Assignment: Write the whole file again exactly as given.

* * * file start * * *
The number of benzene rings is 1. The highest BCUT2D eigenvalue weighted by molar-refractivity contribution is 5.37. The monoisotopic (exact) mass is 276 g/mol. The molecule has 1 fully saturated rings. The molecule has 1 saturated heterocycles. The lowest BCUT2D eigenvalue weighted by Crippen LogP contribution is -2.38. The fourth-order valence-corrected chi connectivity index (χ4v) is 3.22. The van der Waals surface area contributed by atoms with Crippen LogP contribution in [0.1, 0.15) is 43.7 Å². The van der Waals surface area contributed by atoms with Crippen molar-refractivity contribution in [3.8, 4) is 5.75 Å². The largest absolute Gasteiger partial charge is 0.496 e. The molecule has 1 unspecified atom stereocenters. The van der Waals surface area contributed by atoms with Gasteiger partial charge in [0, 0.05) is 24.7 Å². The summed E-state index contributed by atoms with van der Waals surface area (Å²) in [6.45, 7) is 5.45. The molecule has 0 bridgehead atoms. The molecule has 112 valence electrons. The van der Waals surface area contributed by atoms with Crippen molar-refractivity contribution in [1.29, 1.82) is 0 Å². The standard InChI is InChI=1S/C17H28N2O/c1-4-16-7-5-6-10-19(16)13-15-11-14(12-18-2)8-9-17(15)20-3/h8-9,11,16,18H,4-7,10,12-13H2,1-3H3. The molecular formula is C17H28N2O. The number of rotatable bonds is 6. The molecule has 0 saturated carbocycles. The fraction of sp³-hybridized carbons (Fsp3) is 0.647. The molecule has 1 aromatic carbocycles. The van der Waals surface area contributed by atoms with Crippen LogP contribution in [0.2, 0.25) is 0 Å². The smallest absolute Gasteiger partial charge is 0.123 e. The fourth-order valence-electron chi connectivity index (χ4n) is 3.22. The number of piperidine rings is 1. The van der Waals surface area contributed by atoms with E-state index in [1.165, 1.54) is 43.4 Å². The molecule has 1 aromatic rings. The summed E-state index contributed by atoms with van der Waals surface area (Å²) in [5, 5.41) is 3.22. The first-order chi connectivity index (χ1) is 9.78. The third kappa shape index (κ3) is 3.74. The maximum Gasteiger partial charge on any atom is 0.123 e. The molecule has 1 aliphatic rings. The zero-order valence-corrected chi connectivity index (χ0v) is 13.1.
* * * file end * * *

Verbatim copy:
The number of benzene rings is 1. The highest BCUT2D eigenvalue weighted by molar-refractivity contribution is 5.37. The monoisotopic (exact) mass is 276 g/mol. The molecule has 1 fully saturated rings. The molecule has 1 saturated heterocycles. The lowest BCUT2D eigenvalue weighted by Crippen LogP contribution is -2.38. The fourth-order valence-corrected chi connectivity index (χ4v) is 3.22. The van der Waals surface area contributed by atoms with Crippen LogP contribution in [0.1, 0.15) is 43.7 Å². The van der Waals surface area contributed by atoms with Crippen molar-refractivity contribution in [3.8, 4) is 5.75 Å². The largest absolute Gasteiger partial charge is 0.496 e. The molecule has 1 unspecified atom stereocenters. The van der Waals surface area contributed by atoms with Gasteiger partial charge in [0, 0.05) is 24.7 Å². The summed E-state index contributed by atoms with van der Waals surface area (Å²) in [6.45, 7) is 5.45. The molecule has 0 bridgehead atoms. The molecule has 112 valence electrons. The van der Waals surface area contributed by atoms with Crippen molar-refractivity contribution in [1.29, 1.82) is 0 Å². The standard InChI is InChI=1S/C17H28N2O/c1-4-16-7-5-6-10-19(16)13-15-11-14(12-18-2)8-9-17(15)20-3/h8-9,11,16,18H,4-7,10,12-13H2,1-3H3. The molecular formula is C17H28N2O. The number of rotatable bonds is 6. The molecule has 0 saturated carbocycles. The fraction of sp³-hybridized carbons (Fsp3) is 0.647. The molecule has 1 aromatic carbocycles. The van der Waals surface area contributed by atoms with Crippen LogP contribution in [0.2, 0.25) is 0 Å². The smallest absolute Gasteiger partial charge is 0.123 e. The fourth-order valence-electron chi connectivity index (χ4n) is 3.22. The number of piperidine rings is 1. The van der Waals surface area contributed by atoms with E-state index in [1.165, 1.54) is 43.4 Å². The molecule has 1 aromatic rings. The summed E-state index contributed by atoms with van der Waals surface area (Å²) in [5, 5.41) is 3.22. The first-order chi connectivity index (χ1) is 9.78. The third kappa shape index (κ3) is 3.74. The maximum Gasteiger partial charge on any atom is 0.123 e. The molecule has 1 aliphatic rings. The zero-order valence-corrected chi connectivity index (χ0v) is 13.1.